Appeared in the North Shore News – December 4, 2015
In a less Justin-besotted Canada, a “Trudeau promise” would enter the language – an oxymoron, like “military intelligence.”
You’ll recall that in November Liberal leader Justin Trudeau bid up compassionate Canada’s offer to accept Syrian refugees – handily out-caring rivals Thomas Mulcair and Stephen Harper. Aspiring prime minister Trudeau declared his government would take in 25,000 refugees by the end of this year.
Well, it was Canadians who were taken in.
Election out of the way, some nervous shuffling of Liberal shoes, a bit of throat-clearing, transpired. Processing, admitting, housing 25,000 stressed foreigners in less than two months was … well, a stretch. So the end of February was the new goal.
Hold on. Would any PM without that grand head of hair, those gorgeous high cheekbones – throw him a guitar, he’d make a credible Elvis Presley impersonator – get away with that? Say, S.H.? Never ever.
Surprise! Trudeau didn’t lose stature! His popularity soared! Canadians lapped it up! And the usual suspects, including most of the fawning media punditry, hastily revised history. We knew all along the goal was unrealistic. He meant well. “A” for effort and all that. A Vancouver Sun editorial wedded comedy with kowtowing at heights beyond the reach of telescopes.
“Partisan critics,” harrumphed that journal, might see this “as an abandoned campaign promise. It’s not. It is simply a common-sense response … .”
When is a promise not a promise? Cue Hollywood mogul Samuel Goldwyn, famed for wildly creative contributions to the language: “If you can’t give me your word of honour, will you give me your promise?”
Having knocked the media – of which I’m evilly one, of course – I praise Matthew Fisher, Postmedia columnist, who wrote some eye-opening stuff from Lebanon. His sampling showed many refugees couldn’t locate Canada. Didn’t know it was cold. Knew nothing of hockey.
More important: The better educated, more prosperous refugees scorn Hungary, Poland, even France. They jumped at Sweden and Germany for their rich social programs. And Canada, Fisher wrote, will get some of the poorest, least educated.
My view: No bad thing. Like many past newcomers, they’ll gratefully take lower-paid jobs and work their way up. I’d welcome them over any young intellectual nationalists and the devoutly religious wanting Canada to adapt to their culture, not vice versa.
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Now the only angle that really matters – the West Vancouver angle. How many of the 25,000 will the local government sponsor?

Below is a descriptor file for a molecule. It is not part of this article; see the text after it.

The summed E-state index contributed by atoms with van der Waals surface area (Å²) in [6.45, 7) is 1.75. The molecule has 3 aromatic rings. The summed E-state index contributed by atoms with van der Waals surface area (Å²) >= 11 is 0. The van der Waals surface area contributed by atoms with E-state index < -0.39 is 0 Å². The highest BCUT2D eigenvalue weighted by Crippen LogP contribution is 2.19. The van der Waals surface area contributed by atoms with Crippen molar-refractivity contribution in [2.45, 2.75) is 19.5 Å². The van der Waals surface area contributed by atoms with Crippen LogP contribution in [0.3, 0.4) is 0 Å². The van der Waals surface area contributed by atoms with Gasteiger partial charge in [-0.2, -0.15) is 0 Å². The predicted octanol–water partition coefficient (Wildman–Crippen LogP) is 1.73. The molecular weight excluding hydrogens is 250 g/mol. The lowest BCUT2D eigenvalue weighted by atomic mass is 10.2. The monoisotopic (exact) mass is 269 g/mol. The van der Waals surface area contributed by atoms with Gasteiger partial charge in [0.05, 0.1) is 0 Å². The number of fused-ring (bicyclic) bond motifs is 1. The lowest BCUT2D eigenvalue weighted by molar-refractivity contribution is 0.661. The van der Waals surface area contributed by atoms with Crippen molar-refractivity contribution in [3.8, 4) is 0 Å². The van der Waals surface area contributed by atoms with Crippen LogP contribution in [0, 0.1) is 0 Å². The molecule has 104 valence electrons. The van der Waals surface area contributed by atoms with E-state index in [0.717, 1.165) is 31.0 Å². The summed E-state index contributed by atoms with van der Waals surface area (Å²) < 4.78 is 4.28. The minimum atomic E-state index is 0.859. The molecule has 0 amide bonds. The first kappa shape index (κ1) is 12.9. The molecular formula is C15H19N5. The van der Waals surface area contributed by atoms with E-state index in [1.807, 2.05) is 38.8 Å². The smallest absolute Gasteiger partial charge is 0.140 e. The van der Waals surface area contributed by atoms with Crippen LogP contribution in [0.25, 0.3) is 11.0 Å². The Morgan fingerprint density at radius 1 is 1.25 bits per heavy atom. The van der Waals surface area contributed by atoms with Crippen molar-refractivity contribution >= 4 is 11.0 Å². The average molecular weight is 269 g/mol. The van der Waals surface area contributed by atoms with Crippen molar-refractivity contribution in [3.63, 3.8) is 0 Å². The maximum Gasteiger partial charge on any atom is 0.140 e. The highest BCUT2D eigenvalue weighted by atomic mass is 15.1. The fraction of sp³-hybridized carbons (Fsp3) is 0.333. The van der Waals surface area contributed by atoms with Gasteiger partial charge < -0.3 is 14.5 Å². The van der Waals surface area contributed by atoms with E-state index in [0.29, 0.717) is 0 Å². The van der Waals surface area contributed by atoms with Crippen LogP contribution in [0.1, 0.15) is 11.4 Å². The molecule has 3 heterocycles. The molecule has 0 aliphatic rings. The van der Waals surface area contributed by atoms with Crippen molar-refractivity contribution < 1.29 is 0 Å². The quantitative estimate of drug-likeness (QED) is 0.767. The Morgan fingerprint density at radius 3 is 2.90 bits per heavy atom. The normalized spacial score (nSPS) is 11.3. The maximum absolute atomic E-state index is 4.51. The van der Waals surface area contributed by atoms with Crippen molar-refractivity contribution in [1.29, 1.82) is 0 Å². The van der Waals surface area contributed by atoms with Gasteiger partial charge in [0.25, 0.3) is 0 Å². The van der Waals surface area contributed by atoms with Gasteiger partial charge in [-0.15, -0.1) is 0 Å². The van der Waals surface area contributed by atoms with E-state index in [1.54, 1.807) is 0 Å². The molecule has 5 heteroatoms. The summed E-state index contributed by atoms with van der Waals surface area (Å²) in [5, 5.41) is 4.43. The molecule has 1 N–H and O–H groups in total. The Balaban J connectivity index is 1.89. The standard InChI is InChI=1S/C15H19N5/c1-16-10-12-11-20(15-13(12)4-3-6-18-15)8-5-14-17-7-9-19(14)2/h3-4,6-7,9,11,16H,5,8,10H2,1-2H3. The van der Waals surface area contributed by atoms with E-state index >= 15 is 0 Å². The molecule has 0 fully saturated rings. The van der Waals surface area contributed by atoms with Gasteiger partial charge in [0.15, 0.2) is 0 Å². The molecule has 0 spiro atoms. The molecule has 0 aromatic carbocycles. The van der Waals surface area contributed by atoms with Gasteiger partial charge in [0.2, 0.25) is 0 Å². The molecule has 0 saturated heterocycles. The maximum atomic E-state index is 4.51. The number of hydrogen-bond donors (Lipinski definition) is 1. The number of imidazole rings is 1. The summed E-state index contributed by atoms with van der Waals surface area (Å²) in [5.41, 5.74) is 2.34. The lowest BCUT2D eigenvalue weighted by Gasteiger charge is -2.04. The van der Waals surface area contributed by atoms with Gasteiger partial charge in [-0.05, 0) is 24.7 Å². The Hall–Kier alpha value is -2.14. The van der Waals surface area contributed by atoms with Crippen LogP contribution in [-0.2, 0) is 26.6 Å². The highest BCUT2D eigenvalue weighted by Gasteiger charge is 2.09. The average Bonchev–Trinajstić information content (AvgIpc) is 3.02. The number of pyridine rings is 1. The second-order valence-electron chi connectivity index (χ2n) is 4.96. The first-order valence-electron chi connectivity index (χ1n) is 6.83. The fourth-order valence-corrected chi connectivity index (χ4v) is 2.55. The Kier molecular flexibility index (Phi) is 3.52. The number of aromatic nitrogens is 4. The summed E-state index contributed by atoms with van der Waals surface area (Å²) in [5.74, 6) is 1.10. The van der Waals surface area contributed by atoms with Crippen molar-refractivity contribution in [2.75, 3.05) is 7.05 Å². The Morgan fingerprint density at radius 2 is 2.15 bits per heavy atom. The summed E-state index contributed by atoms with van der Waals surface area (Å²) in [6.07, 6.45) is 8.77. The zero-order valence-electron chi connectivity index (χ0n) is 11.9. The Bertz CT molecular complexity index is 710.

None. Nada. Zero.
Wait. You may find Mayor Michael Smith’s logic reasonable. Even impeccable.
“There are no concrete plans I am aware of for the district to do anything on this issue,” Smith answered an email question. “It makes no sense to house refugees at public expense in the most expensive housing area in the country. Paying for housing in less expensive places seems more logical, as you could provide many more spaces at a more reasonable cost.”
West Van individuals with house space can open their doors, Smith suggested: “We have hundreds of legal secondary suites. … Both the district and the board of education have programs to meet the needs of new residents from outside Canada and these could be expanded if needed.”
West Vancouver communications director Jeff McDonald added that, like other new arrivals, refugees “can get connected through programs at community centres and at the West Vancouver Memorial Library” – where director of library services Jenny Benedict is actively involved. “Libraries are tailor-made places for people to not only get information but create attachments to their new communities.”McDonald acknowledged: “However, West Vancouver has not been ‘assigned’ government-sponsored refugees.”
Town hall has no information about private sponsorships or their sponsors. What is known at this writing, reported in these pages, is that seven United Churches on the North Shore, for which Rev. Michael Gaveney of West Van’s St. David’s United is a spokesman, are sponsoring a family of seven. Look for fresh news.
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Extra, extra: Hot air above Paris – Earth’s temperature rising 50 per cent by end of next week! Huge damage to planet as 150 state heads fly in, environment-saving attendees stay at luxury hotels, eat rich, talk a lot, feel good – don’t save a blade of grass!
If there were any available credible technology that would control climate – it would be out there. That’s why chanting planet-lovers at Vancouver’s Library Square make shiny photo-ops but change nothing.
By the time hard work on solar power produces a third of present needs, for example, many of today’s protesters will need electric blankets. Sorry.
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It wouldn’t affect many, but those affected would feel it a lot. TransLink has put the West Van Blue Bus 258 UBC Express on death row. I’ve squirmed to mention its threatened demise because of self-interest. It may end – term’s last class this very day – a sterling academic career that began the week the Second World War started, leaving me still under-informed at age 18. Oops, transposition there.
The 258 Express runs September to April weekdays at 7, 7;30, 8 and 9 a.m. from Marine at 25th, and from the UBC bus loop back to 25th at 3:08, 4:08 and 5:08 p.m. Bottom line: TransLink’s bottom line. Blue Bus and TransLink can’t even agree on ridership figures.
Aforementioned West Vancouver Mayor Michael Smith has long ripped TransLink. The average West Van household kicks in $800 a year in taxes for TransLink, Smith calculates, and gets back service like a flat tire.
Smith was one of only three Metro mayors who publicly opposed this year’s transportation referendum. Coincidence, no doubt.
© Trevor Lautens, 2015